One of the easiest, most common time series forecasting techniques is that of the moving average.  Moving average methods come in handy if all you have is several consecutive periods of the variable (e.g., sales, new savings accounts opened, workshop attendees, etc.) you’re forecasting, and no other data to predict what the next period’s value will be.  Often, using the past few months of sales to predict the coming month’s sales is preferable to unaided estimates.  However, moving average methods can have serious forecasting errors if applied carelessly.

Moving Averages: The Method

Essentially, moving averages try to estimate the next period’s value by averaging the value of the last couple of periods immediately prior.  Let’s say that you have been in business for three months, January through March, and wanted to forecast April’s sales.  Your sales for the last three months look like this:

Month Sales ($000)
January

129

February

134

March

122

 

The simplest approach would be to take the average of January through March and use that to estimate April’s sales:

 (129 + 134 + 122)/3 = $128.333

Hence, based on the sales of January through March, you predict that sales in April will be $128,333.   Once April’s actual sales come in, you would then compute the forecast for May, this time using February through April. You must be consistent with the number of periods you use for moving average forecasting.

 The number of periods you use in your moving average forecasts are arbitrary; you may use only two-periods, or five or six periods – whatever you desire – to generate your forecasts.

The approach above is a simple moving average. Sometimes, more recent months’ sales may be stronger influencers of the coming month’s sales, so you want to give those nearer months more weight in your forecast model. This is a weighted moving average. And just like the number of periods, the weights you assign are purely arbitrary. Let’s say you wanted to give March’s sales 50% weight, February’s 30% weight, and January’s 20%. Then your forecast for April will be $127,000 [(122*.50) + (134*.30) + (129*.20) = 127].
 

Limitations of Moving Average Methods 
Moving averages are considered a “smoothing” forecast technique. Because you’re taking an average over time, you are softening (or smoothing out) the effects of irregular occurrences within the data. As a result, the effects of seasonality, business cycles, and other random events can dramatically increase forecast error. Take a look at a full year’s worth of data, and compare a 3-period moving average and a 5-period moving average:
 

Month Sales ($000) 3-Mo. Moving Average 5-Mo. Moving Average
January

129

   
February

134

128.3

 
March

122

127.0

128.2

April

125

126.0

129.8

May

131

131.0

128.6

June

137

132.0

130.4

July

128

132.0

129.2

August

131

126.0

127.8

September

119

124.7

126.0

October

124

123.7

127.6

November

128

129.3

 
December

136

   

 Notice that in this instance that I did not create forecasts, but rather centered the moving averages. The first 3-month moving average is for February, and it’s the average of January, February, and March. I also did similar for the 5-month average. Now take a look at the following chart:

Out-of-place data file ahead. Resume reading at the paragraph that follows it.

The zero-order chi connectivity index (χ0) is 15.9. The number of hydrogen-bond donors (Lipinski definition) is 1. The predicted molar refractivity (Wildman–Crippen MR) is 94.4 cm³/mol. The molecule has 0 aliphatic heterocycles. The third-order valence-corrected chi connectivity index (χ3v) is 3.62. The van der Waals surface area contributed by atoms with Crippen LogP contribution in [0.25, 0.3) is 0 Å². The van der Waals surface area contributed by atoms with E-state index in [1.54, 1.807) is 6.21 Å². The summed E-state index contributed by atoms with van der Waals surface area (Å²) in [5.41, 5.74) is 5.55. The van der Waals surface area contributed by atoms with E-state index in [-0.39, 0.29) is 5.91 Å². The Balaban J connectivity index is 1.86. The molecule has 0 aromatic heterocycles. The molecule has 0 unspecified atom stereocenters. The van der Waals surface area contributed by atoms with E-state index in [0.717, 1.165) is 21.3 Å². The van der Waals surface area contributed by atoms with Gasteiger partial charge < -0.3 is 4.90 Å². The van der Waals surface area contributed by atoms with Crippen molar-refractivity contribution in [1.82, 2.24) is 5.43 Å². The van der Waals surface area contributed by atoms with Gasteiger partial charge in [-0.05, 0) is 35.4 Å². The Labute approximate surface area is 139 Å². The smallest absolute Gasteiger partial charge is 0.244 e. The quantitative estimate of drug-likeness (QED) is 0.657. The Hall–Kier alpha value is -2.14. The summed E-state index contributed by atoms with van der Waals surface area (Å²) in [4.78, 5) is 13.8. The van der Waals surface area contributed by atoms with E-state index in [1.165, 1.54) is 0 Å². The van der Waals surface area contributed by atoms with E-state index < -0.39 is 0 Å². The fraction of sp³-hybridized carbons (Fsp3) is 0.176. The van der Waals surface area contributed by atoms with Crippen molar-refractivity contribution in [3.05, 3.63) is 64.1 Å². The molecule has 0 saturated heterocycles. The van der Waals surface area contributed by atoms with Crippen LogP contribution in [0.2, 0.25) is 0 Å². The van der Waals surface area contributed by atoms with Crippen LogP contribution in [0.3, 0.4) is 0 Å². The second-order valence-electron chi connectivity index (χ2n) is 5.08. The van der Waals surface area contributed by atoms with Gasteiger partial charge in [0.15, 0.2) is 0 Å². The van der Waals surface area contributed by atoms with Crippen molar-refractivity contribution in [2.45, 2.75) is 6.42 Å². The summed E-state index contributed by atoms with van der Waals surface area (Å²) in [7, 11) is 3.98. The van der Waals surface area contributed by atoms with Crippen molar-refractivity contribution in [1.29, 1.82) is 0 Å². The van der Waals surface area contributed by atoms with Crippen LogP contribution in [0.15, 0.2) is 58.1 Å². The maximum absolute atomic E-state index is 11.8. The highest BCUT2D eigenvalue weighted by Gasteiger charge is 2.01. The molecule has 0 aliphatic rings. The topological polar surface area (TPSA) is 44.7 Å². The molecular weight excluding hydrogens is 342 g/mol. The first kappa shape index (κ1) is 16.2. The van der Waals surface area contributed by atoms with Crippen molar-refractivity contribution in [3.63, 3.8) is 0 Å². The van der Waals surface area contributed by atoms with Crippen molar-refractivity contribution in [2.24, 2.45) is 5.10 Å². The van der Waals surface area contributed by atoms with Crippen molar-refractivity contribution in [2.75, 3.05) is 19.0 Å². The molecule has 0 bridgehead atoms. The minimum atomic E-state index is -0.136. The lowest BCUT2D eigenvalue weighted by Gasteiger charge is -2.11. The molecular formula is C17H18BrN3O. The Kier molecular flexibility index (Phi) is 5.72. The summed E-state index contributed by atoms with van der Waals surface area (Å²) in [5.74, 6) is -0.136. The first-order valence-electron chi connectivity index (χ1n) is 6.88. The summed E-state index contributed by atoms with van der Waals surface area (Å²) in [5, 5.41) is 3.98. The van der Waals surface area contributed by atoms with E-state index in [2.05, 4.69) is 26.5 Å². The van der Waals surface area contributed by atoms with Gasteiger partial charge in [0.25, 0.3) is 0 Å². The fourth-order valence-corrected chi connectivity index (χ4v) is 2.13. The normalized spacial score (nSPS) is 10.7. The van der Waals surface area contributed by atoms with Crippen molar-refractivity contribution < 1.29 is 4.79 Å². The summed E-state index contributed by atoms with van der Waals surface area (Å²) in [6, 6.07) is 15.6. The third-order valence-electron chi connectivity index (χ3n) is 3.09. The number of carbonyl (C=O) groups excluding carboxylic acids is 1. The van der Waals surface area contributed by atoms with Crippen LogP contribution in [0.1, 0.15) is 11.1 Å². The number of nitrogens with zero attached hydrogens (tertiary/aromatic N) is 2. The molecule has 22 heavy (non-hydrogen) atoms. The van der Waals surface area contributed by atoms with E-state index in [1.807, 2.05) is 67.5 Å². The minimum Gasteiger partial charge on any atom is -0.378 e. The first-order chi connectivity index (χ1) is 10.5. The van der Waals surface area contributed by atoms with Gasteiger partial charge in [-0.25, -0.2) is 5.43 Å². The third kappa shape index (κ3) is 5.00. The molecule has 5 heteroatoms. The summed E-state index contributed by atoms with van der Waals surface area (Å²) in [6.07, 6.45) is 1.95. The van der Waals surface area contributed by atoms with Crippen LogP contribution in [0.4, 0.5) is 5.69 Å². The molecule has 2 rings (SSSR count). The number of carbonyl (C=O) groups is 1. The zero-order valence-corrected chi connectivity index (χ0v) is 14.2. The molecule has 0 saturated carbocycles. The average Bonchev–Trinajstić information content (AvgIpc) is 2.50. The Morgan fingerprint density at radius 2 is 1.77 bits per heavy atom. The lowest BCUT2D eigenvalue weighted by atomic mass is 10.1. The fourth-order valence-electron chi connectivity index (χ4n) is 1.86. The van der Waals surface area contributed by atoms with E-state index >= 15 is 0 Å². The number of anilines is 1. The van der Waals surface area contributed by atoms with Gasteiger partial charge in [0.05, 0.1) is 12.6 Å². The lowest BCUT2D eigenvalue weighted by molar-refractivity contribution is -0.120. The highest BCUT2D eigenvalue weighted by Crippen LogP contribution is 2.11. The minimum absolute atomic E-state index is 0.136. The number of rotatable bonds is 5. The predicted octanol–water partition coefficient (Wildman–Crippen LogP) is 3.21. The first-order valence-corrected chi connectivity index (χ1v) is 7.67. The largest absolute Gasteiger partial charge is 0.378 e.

What do you see? Is not the three-month moving average series much smoother than the actual sales series? And how about the five-month moving average? It’s even smoother. Hence, the more periods you use in your moving average, the smoother your time series. Hence, for forecasting, a simple moving average may not be the most accurate method. Moving average methods do prove quite valuable when you’re trying to extract the seasonal, irregular, and cyclical components of a time series for more advanced forecasting methods, like regression and ARIMA, and the use of moving averages in decomposing a time series will be addressed later in the series.

Determining the Accuracy of a Moving Average Model

 Generally, you want a forecasting method that has the least error between actual and predicted results. One of the most common measures of forecast accuracy is the Mean Absolute Deviation (MAD). In this approach, for each period in the time series for which you generated a forecast, you take the absolute value of the difference between that period’s actual and forecasted values (the deviation). Then you average those absolute deviations and you get a measure of MAD. MAD can be helpful in deciding on the number of periods you average, and/or the amount of weight you place on each period. Generally, you pick the one that results in the lowest MAD. Here’s an example of how MAD is calculated:

Month Actual 3-Mo. Forecast Deviation Absolute Deviation
January

135

127

(8)

8

February

134

135

1

1

March

125

128

3

3

     

MAD=

4

MAD is simply the average of 8, 1, and 3.

Moving Averages: Recap
When using moving averages for forecasting, remember:

  1. Moving averages can be simple or weighted;
  2. The number of periods you use for your average, and any weights you assign to each are strictly arbitrary;
  3. Moving averages smooth out irregular patterns in time series data; the larger the number of periods used for each data point, the greater the smoothing effect;
  4. Because of smoothing, forecasting next month’s sales based on the most recent few month’s sales can result in large deviations because of seasonality, cyclical, and irregular patterns in the data; and
  5. The smoothing capabilities of a moving average method can be useful in decomposing a time series for more advanced forecasting methods.

Next Week: Exponential Smoothing